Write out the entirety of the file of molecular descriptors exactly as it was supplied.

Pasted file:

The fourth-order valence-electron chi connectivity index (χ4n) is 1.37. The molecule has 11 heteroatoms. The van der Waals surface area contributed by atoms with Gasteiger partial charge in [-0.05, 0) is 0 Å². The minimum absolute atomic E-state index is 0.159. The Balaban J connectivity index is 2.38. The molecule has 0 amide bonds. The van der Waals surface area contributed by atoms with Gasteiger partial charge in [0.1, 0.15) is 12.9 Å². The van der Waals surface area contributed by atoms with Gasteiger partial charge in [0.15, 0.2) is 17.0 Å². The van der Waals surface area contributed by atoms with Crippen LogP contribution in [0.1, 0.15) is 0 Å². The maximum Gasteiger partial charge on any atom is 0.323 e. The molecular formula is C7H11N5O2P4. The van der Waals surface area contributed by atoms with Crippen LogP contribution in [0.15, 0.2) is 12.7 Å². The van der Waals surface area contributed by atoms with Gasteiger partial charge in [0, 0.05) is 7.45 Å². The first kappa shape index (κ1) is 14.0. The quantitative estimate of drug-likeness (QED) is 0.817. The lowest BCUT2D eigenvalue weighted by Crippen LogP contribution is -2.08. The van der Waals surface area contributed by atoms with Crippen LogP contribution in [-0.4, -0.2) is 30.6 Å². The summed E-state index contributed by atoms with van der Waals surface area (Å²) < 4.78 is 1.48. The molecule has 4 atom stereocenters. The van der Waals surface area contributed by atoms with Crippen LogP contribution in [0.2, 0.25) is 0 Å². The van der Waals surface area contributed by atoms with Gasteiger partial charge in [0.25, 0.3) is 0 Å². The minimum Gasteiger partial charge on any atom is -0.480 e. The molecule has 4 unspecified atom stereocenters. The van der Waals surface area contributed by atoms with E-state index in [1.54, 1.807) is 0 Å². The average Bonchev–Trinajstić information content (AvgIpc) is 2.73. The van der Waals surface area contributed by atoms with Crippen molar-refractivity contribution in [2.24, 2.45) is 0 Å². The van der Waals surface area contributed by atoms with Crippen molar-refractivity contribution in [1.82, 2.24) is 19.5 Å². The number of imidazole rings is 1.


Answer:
The fourth-order valence-electron chi connectivity index (χ4n) is 1.37. The molecule has 11 heteroatoms. The van der Waals surface area contributed by atoms with Gasteiger partial charge in [-0.05, 0) is 0 Å². The minimum absolute atomic E-state index is 0.159. The Balaban J connectivity index is 2.38. The molecule has 0 amide bonds. The van der Waals surface area contributed by atoms with Gasteiger partial charge in [0.1, 0.15) is 12.9 Å². The van der Waals surface area contributed by atoms with Gasteiger partial charge in [0.15, 0.2) is 17.0 Å². The van der Waals surface area contributed by atoms with Crippen LogP contribution in [0.1, 0.15) is 0 Å². The maximum Gasteiger partial charge on any atom is 0.323 e. The molecular formula is C7H11N5O2P4. The van der Waals surface area contributed by atoms with Crippen LogP contribution in [0.15, 0.2) is 12.7 Å². The van der Waals surface area contributed by atoms with Gasteiger partial charge in [0, 0.05) is 7.45 Å². The first kappa shape index (κ1) is 14.0. The quantitative estimate of drug-likeness (QED) is 0.817. The lowest BCUT2D eigenvalue weighted by Crippen LogP contribution is -2.08. The van der Waals surface area contributed by atoms with Crippen LogP contribution in [-0.4, -0.2) is 30.6 Å². The summed E-state index contributed by atoms with van der Waals surface area (Å²) < 4.78 is 1.48. The molecule has 4 atom stereocenters. The van der Waals surface area contributed by atoms with Crippen LogP contribution in [0.2, 0.25) is 0 Å². The van der Waals surface area contributed by atoms with Gasteiger partial charge in [0.25, 0.3) is 0 Å². The minimum Gasteiger partial charge on any atom is -0.480 e. The molecule has 4 unspecified atom stereocenters. The van der Waals surface area contributed by atoms with E-state index in [1.54, 1.807) is 0 Å². The average Bonchev–Trinajstić information content (AvgIpc) is 2.73. The van der Waals surface area contributed by atoms with Crippen molar-refractivity contribution in [2.24, 2.45) is 0 Å². The van der Waals surface area contributed by atoms with Crippen molar-refractivity contribution in [1.82, 2.24) is 19.5 Å². The number of imidazole rings is 1.